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Respect is at the core of the issues dominating the public discourse about professional sports, be it headshots or blindside hits or helmet-to-helmet, bone-jarring tackles. And as the NHL and NFL have discovered, changing the culture of a sport is never just a matter of rewriting rules.

So for that reason, an initiative of Hockey Calgary - the organization governing minor hockey in that city - has attracted considerable attention both from media and minor-sports organizations beyond hockey. Based on principles espoused by Sheldon Kennedy and Wayne McNeill's Respect in Sport program, Hockey Calgary required this year that at least one parent from each family with a player registered in the system complete a one-hour, on-line course by Oct. 15. Those families who didn't follow through would find their child effectively benched.

Merely completing an on-line course will not end all instances of rink rage. But the idea is to provide an organization's players, coaches, officials and, of course, parents with tools to deal with physical, sexual and emotional abuse and maltreatment, neglect and bullying. Given the legacy of the Graham Jameses of the world, this is all to the good.

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But the course is also about getting parents to think about their role in creating a safe environment for their children, coaches and the referees who arbitrate kids' games.

The over-bearing stage parent is as much a fact of minor-sports life as a cup of coffee on a cold morning at an arena or a folding chair at a soccer or football game. But there is reason to wonder if, in the case of hockey, the examples of parental rage and involvement aren't impacted in some manner by the increasingly prohibitive cost of equipping a child and forking over money for ice time.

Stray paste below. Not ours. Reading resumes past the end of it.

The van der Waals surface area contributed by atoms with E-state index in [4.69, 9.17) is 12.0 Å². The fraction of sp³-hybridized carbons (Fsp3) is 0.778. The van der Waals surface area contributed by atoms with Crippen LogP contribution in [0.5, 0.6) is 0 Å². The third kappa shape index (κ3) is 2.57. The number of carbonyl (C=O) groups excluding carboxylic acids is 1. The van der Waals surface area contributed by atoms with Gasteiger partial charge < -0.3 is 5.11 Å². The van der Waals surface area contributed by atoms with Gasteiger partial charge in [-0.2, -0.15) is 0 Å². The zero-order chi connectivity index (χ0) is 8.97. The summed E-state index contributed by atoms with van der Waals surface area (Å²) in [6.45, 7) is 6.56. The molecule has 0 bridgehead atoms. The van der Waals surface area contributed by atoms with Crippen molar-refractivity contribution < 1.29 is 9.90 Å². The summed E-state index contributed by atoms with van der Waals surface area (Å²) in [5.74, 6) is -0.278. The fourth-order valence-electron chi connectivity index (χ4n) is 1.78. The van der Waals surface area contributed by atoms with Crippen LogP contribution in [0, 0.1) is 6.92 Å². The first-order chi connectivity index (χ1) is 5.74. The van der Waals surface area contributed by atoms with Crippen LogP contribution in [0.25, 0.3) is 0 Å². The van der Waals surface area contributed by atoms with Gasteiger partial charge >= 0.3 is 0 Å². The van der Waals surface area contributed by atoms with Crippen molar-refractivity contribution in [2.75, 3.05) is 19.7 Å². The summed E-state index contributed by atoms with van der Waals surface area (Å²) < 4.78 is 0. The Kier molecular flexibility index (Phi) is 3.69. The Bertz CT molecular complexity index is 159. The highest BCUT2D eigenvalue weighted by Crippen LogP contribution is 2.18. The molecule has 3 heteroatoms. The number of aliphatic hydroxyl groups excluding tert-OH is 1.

This is no imagined matter. Brian Burke, the general manager of the Toronto Maple Leafs, spent much time talking about the costs of playing the game in the lead-up to the Hockey Summit and the truth is, for all the high-brow, headline-grabbing yammering about matters such as the future of the NHL in the Olympics, there is no single greater issue facing the game at its grass-roots level.

It's cheap to roll a soccer ball out on to a field and go at it. Not so for hockey. At some point along the way, it became accepted for hockey equipment development to be treated as high science - and priced accordingly - even as minor hockey associations moved to crack down on entrepreneurs who were essentially "buying" kids teams and turning a profit by controlling ice time and registration fees.

This is not another shot at "hockey parents." Not by any stretch.

But ask yourself this the next time you are at your son or daughter's game: would it not be easier to get your kid to pass the puck quicker or keep his or her head up by talking to them after the game instead of yelling during the game? The time at the arena ought to be a time for coach and athlete and, in a perfect world, parents would be sequestered in a room where they could watch but not speak. Failing that, a grass-roots, cross-Canada, pro-active movement that focuses on respect for coaches and referees and players - and each other - sounds just fine to most of us.

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